A Multi-Modal Approach: Exercises Aimed at Strengthening Seniors Against Falls
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A Multi-Modal Approach: Exercises Aimed at Strengthening Seniors Against Falls

by guest writer Stephanie Haywood

July 15, 2019

Image courtesy of Pixabay.com
Thirty percent of Americans age 65 and over fall at least once a year, according to the National Council on Aging, so it comes as no surprise that falls are a major concern and health problem among older Americans. Unfortunately, it only gets worse with age, as statistics show that the older people get, the more likely they are to experience a fall. Medical science has helped expand life expectancy among the elderly, yet this has contributed to a higher rate of falls among older adults who are dragging maladies along with them into old age. This means that the threat of falls among the elderly continues to grow with each passing year.

Fortunately, research has shown that a combination of moderate-intensity exercise regimens, based on conditions and addressing individual health concerns, can help increase muscle strength and improve balance, thereby reducing the threat of falls and their consequent injuries. This is an important consideration, as the mere threat of falls is enough to convince many seniors and their family members to seek institutional accommodations for them.


Considering the factors that often contribute to falls among the elderly, it is important to establish a program of physical activity that takes into account issues like bone fragility, muscle weakness, and loss of balance. Physicians have increasingly utilized a multi-pronged approach that incorporates a battery of physical exercise aimed at strengthening the body and reinforcing confidence among fall-prone individuals that they can improve their overall health and mitigate the likelihood of falls. Research studies published in 2007 revealed that a sustained, combined exercise program can help elderly individuals make marked improvement in strength and balance, thereby reducing falls among people in the 65-and-older category. Multi-modal exercises, including strength training, agility training, tai chi, and stretching exercises, have reduced falls, consequent injuries, and the looming fear of falls among older adults.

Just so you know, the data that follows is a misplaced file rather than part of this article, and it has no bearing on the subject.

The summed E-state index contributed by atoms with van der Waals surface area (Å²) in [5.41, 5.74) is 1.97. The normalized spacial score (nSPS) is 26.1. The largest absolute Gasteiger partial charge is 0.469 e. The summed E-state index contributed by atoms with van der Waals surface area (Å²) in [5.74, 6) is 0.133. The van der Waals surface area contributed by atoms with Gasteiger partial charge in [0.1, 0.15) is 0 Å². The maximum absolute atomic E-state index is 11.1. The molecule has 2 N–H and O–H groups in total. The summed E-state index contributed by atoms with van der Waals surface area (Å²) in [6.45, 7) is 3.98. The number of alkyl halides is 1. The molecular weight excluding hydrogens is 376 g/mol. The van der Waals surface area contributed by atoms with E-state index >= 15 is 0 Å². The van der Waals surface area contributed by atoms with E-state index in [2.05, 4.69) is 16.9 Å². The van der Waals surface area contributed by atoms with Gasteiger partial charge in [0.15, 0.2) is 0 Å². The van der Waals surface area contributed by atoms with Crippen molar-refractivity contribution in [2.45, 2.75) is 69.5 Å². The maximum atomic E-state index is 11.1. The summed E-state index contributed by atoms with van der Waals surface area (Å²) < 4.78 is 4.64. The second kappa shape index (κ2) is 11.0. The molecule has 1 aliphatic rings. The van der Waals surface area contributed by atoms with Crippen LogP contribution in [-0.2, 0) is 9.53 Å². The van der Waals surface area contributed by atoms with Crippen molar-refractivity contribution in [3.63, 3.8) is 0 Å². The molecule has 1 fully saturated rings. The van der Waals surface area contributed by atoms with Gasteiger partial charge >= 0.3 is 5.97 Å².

Condition-Specific Exercises

A flexible exercise program has been proven effective among older adults suffering from conditions such as Parkinson's disease, osteoporosis, and diabetes, which represent major risk factors among the elderly. Physicians have discovered that exercise programs must focus on functional capacities like agility, balance, mobility, flexibility, and coordination to be effective. Seniors benefit most when walking, stair-stepping, and the carrying of objects are incorporated into the overall regimen. Muscles and bones weakened by osteoporosis can be trained and strengthened against the failure of coordination, strength, and balance, factors that commonly lead to falls.

There are many exercises that may be more familiar to many seniors than tai chi and various stretching exercises and that, when used in concert with such exercises, create an effective approach to fall prevention. Alternating lunges, single leg stands, tricep kickbacks, chair leg lifts, and sit-to-stands all do an excellent job of improving lower-body strength, giving seniors a much stronger base. As well, high-impact resistance exercises prevent bone loss, a major contributor to falls, during the aging process through bone formation stimulation. Some of the most effective balance-enhancing exercises include foot tapping, raising a foot to tap a step 15 times, then repeating the same thing with the other foot; head rotations, in which you slowly rotate the head from side to side while keeping your body as still as possible; and alternating knee lifts.

The high rate of falls among the elderly cannot properly be ascribed to one specific factor. Frequently, falls occur due to a combination of factors. That is why it's important that seniors engage in a combination of exercises aimed at improving strength, balance and flexibility.

Photo Credit: Pixabay